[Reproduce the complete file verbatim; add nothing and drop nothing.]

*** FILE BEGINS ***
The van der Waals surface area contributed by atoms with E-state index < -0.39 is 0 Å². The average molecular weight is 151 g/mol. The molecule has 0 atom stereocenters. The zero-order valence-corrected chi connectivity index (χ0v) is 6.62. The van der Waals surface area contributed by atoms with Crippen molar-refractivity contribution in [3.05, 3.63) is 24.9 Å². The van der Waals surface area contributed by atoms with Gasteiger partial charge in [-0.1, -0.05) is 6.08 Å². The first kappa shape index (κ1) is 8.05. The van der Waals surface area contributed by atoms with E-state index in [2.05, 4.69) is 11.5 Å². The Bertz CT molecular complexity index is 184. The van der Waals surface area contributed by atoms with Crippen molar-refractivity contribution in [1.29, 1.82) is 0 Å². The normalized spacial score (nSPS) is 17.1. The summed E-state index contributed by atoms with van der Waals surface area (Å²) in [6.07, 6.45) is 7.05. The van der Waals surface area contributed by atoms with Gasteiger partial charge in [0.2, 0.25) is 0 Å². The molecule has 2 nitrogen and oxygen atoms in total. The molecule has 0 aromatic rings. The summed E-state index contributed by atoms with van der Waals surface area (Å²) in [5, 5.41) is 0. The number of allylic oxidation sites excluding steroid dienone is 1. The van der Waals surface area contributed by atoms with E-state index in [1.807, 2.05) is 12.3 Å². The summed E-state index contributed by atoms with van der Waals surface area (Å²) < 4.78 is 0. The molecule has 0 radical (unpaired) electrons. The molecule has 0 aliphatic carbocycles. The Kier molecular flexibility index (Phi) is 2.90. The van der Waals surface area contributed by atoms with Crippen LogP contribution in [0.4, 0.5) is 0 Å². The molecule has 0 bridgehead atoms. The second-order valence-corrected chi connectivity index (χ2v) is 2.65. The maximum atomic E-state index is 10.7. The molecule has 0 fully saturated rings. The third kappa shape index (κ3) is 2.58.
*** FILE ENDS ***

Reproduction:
The van der Waals surface area contributed by atoms with E-state index < -0.39 is 0 Å². The average molecular weight is 151 g/mol. The molecule has 0 atom stereocenters. The zero-order valence-corrected chi connectivity index (χ0v) is 6.62. The van der Waals surface area contributed by atoms with Crippen molar-refractivity contribution in [3.05, 3.63) is 24.9 Å². The van der Waals surface area contributed by atoms with Gasteiger partial charge in [-0.1, -0.05) is 6.08 Å². The first kappa shape index (κ1) is 8.05. The van der Waals surface area contributed by atoms with E-state index in [2.05, 4.69) is 11.5 Å². The Bertz CT molecular complexity index is 184. The van der Waals surface area contributed by atoms with Crippen molar-refractivity contribution in [1.29, 1.82) is 0 Å². The normalized spacial score (nSPS) is 17.1. The summed E-state index contributed by atoms with van der Waals surface area (Å²) in [6.07, 6.45) is 7.05. The van der Waals surface area contributed by atoms with Gasteiger partial charge in [0.2, 0.25) is 0 Å². The molecule has 2 nitrogen and oxygen atoms in total. The molecule has 0 aromatic rings. The summed E-state index contributed by atoms with van der Waals surface area (Å²) in [5, 5.41) is 0. The number of allylic oxidation sites excluding steroid dienone is 1. The van der Waals surface area contributed by atoms with E-state index in [1.807, 2.05) is 12.3 Å². The summed E-state index contributed by atoms with van der Waals surface area (Å²) < 4.78 is 0. The molecule has 0 radical (unpaired) electrons. The molecule has 0 aliphatic carbocycles. The Kier molecular flexibility index (Phi) is 2.90. The van der Waals surface area contributed by atoms with Crippen LogP contribution in [0.4, 0.5) is 0 Å². The molecule has 0 bridgehead atoms. The second-order valence-corrected chi connectivity index (χ2v) is 2.65. The maximum atomic E-state index is 10.7. The molecule has 0 fully saturated rings. The third kappa shape index (κ3) is 2.58.